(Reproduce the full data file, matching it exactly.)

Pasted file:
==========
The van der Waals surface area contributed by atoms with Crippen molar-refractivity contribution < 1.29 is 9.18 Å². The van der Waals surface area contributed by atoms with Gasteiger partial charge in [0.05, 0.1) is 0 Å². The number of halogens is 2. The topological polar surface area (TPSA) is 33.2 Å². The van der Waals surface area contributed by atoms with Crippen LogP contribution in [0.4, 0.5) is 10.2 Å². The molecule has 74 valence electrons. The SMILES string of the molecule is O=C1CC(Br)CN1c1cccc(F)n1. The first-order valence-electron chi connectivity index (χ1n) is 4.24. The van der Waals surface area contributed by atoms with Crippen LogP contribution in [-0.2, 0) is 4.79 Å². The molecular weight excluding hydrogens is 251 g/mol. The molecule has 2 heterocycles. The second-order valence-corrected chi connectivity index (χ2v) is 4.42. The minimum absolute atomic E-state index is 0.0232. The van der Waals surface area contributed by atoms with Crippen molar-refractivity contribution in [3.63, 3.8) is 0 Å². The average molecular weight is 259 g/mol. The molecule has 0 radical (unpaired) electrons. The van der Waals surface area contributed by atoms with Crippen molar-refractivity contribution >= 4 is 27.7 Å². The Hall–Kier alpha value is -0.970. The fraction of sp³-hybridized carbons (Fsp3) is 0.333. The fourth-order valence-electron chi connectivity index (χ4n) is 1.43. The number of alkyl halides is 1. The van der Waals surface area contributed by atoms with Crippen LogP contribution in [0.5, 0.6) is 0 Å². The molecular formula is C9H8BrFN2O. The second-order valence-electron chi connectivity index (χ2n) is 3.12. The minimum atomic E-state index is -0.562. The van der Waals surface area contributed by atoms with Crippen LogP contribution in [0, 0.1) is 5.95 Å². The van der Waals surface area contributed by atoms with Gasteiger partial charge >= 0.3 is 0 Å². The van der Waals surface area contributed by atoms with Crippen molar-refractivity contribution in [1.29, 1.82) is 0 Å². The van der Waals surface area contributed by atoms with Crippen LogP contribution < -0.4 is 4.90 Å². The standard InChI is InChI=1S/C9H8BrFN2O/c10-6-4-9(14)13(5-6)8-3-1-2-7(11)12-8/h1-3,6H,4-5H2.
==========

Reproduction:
The van der Waals surface area contributed by atoms with Crippen molar-refractivity contribution < 1.29 is 9.18 Å². The van der Waals surface area contributed by atoms with Gasteiger partial charge in [0.05, 0.1) is 0 Å². The number of halogens is 2. The topological polar surface area (TPSA) is 33.2 Å². The van der Waals surface area contributed by atoms with Crippen LogP contribution in [0.4, 0.5) is 10.2 Å². The molecule has 74 valence electrons. The SMILES string of the molecule is O=C1CC(Br)CN1c1cccc(F)n1. The first-order valence-electron chi connectivity index (χ1n) is 4.24. The van der Waals surface area contributed by atoms with Crippen LogP contribution in [-0.2, 0) is 4.79 Å². The molecular weight excluding hydrogens is 251 g/mol. The molecule has 2 heterocycles. The second-order valence-corrected chi connectivity index (χ2v) is 4.42. The minimum absolute atomic E-state index is 0.0232. The van der Waals surface area contributed by atoms with Crippen molar-refractivity contribution in [3.63, 3.8) is 0 Å². The average molecular weight is 259 g/mol. The molecule has 0 radical (unpaired) electrons. The van der Waals surface area contributed by atoms with Crippen molar-refractivity contribution >= 4 is 27.7 Å². The Hall–Kier alpha value is -0.970. The fraction of sp³-hybridized carbons (Fsp3) is 0.333. The fourth-order valence-electron chi connectivity index (χ4n) is 1.43. The number of alkyl halides is 1. The van der Waals surface area contributed by atoms with Crippen LogP contribution in [0.5, 0.6) is 0 Å². The molecular formula is C9H8BrFN2O. The second-order valence-electron chi connectivity index (χ2n) is 3.12. The minimum atomic E-state index is -0.562. The van der Waals surface area contributed by atoms with Crippen LogP contribution in [0, 0.1) is 5.95 Å². The van der Waals surface area contributed by atoms with Gasteiger partial charge >= 0.3 is 0 Å². The van der Waals surface area contributed by atoms with Crippen molar-refractivity contribution in [1.29, 1.82) is 0 Å². The van der Waals surface area contributed by atoms with Crippen LogP contribution < -0.4 is 4.90 Å². The standard InChI is InChI=1S/C9H8BrFN2O/c10-6-4-9(14)13(5-6)8-3-1-2-7(11)12-8/h1-3,6H,4-5H2.